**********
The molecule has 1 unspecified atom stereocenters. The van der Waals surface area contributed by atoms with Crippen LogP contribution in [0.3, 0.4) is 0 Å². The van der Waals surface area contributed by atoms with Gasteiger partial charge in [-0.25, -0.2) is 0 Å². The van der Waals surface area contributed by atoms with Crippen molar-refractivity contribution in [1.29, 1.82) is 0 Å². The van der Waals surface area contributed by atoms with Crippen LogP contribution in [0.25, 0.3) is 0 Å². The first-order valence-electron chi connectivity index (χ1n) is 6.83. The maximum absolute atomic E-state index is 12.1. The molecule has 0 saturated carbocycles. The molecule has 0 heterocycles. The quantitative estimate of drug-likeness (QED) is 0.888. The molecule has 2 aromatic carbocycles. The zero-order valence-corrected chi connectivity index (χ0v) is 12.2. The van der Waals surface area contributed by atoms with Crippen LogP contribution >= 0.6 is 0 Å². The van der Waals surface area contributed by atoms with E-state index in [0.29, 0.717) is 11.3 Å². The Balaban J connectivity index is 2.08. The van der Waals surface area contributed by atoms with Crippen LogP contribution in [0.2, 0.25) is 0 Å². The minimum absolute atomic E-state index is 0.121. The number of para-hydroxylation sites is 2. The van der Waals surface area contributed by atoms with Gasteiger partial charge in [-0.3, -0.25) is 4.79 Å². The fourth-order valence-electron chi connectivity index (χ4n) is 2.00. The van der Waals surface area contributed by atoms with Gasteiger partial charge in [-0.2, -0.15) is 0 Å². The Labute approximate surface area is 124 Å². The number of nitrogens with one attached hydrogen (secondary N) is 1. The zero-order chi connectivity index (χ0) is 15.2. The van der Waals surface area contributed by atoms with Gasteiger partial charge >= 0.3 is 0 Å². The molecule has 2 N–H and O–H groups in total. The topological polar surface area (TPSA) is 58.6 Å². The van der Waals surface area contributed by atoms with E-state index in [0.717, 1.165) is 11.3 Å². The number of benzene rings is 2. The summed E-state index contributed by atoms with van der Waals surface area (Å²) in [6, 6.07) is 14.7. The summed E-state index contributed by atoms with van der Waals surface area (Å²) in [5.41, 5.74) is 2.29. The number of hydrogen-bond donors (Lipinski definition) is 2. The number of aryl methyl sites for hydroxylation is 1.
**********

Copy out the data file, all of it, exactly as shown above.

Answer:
The molecule has 1 unspecified atom stereocenters. The van der Waals surface area contributed by atoms with Crippen LogP contribution in [0.3, 0.4) is 0 Å². The van der Waals surface area contributed by atoms with Gasteiger partial charge in [-0.25, -0.2) is 0 Å². The van der Waals surface area contributed by atoms with Crippen molar-refractivity contribution in [1.29, 1.82) is 0 Å². The van der Waals surface area contributed by atoms with Crippen LogP contribution in [0.25, 0.3) is 0 Å². The first-order valence-electron chi connectivity index (χ1n) is 6.83. The maximum absolute atomic E-state index is 12.1. The molecule has 0 saturated carbocycles. The molecule has 0 heterocycles. The quantitative estimate of drug-likeness (QED) is 0.888. The molecule has 2 aromatic carbocycles. The zero-order valence-corrected chi connectivity index (χ0v) is 12.2. The van der Waals surface area contributed by atoms with Crippen LogP contribution >= 0.6 is 0 Å². The van der Waals surface area contributed by atoms with E-state index in [0.29, 0.717) is 11.3 Å². The Balaban J connectivity index is 2.08. The van der Waals surface area contributed by atoms with Crippen LogP contribution in [0.2, 0.25) is 0 Å². The minimum absolute atomic E-state index is 0.121. The number of para-hydroxylation sites is 2. The van der Waals surface area contributed by atoms with Gasteiger partial charge in [-0.3, -0.25) is 4.79 Å². The fourth-order valence-electron chi connectivity index (χ4n) is 2.00. The van der Waals surface area contributed by atoms with Gasteiger partial charge in [-0.2, -0.15) is 0 Å². The Labute approximate surface area is 124 Å². The number of nitrogens with one attached hydrogen (secondary N) is 1. The zero-order chi connectivity index (χ0) is 15.2. The van der Waals surface area contributed by atoms with Gasteiger partial charge >= 0.3 is 0 Å². The molecule has 2 N–H and O–H groups in total. The topological polar surface area (TPSA) is 58.6 Å². The van der Waals surface area contributed by atoms with E-state index in [0.717, 1.165) is 11.3 Å². The number of benzene rings is 2. The summed E-state index contributed by atoms with van der Waals surface area (Å²) in [6, 6.07) is 14.7. The summed E-state index contributed by atoms with van der Waals surface area (Å²) in [5.41, 5.74) is 2.29. The number of hydrogen-bond donors (Lipinski definition) is 2. The number of aryl methyl sites for hydroxylation is 1.